New York City produces nearly 1 percent of the nation's greenhouse gas emissions — an amount that puts it on par with Ireland or Portugal — according to a city study.
The study, released Tuesday, was ordered by Mayor Michael Bloomberg to assess the city's progress in reducing its greenhouse gas emissions by 30 percent by 2030. It was conducted by the mayor's Office of Long-term Planning and Sustainability.
"You have to have a real baseline or we're just talking past each other as to what works and what doesn't work — we won't ever know whether we really made a difference," Bloomberg said.
The study found that the buildings, subways, buses, cars and decomposition of waste in America's most populous city produced a net emission of 58.3 million metric tons of greenhouse gases in 2005. The report said the city's emissions "are currently as much as those of Ireland or Portugal."
The U.S. total was 7.26 billion metric tons for that year.
Greenhouse gases, including carbon dioxide, methane and other gases, essentially trap energy from the sun, which warms the Earth's surface and lower atmosphere. Many scientists believe human activity that increases those gases is contributing to global warming.
The Intergovernmental Panel on Climate Change, a United Nations network of 2,000 scientists, warned last week of possible catastrophic risks such as floods, disease, food shortages, species extinction and human suffering throughout the world.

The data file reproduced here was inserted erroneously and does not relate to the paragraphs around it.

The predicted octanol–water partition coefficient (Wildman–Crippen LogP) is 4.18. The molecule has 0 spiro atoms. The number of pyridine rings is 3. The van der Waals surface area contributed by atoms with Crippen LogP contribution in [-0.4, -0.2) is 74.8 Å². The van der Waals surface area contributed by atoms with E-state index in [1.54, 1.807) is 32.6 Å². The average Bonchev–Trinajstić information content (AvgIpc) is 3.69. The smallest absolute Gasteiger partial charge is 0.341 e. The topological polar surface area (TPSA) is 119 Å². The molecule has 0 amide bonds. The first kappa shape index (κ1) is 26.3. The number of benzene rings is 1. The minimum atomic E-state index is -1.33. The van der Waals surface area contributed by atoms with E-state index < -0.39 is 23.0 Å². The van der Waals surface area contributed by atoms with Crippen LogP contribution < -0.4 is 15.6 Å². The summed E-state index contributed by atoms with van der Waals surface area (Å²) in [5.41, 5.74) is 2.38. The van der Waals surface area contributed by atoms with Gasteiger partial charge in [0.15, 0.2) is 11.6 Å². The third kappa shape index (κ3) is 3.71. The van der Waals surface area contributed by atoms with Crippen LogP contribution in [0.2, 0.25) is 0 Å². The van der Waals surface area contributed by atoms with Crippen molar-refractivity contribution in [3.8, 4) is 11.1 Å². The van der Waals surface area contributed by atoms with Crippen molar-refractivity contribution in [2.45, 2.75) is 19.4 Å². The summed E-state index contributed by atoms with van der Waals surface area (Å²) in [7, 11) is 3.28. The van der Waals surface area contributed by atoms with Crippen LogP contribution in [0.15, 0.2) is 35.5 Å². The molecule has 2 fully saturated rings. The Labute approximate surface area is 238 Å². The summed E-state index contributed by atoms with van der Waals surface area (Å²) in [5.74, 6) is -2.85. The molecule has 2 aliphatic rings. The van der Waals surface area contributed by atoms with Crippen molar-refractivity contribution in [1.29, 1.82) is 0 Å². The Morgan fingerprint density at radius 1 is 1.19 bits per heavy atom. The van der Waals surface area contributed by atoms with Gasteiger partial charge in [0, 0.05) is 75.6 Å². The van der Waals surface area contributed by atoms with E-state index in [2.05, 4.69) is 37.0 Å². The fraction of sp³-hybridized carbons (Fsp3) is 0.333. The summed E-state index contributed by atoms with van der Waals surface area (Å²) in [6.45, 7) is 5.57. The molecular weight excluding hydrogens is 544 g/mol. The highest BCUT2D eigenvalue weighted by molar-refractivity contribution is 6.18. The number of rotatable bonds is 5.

The city has 2.7 percent of the country's population — 8.2 million of 300 million — and the average New York City resident contributes less than a third of the emissions generated by a typical American. This is largely due to the popularity of the city's mass transit system, which cuts down on car emissions, officials said.
The operation of the city's hundreds of thousands of buildings — which consume electricity, natural gas, fuel oil and steam — contribute 79 percent of the city's emissions total.
The study found that the city's focus on environmentally friendly initiatives — including alternative fuel vehicles, energy efficient traffic lights and green buildings — appears to have helped stabilize emissions rates in recent years.
"Each one of these things really does make a difference, and they add up," Bloomberg said.
Still, emissions were found to have increased by more than 8 percent between 1995 and 2005, the study found.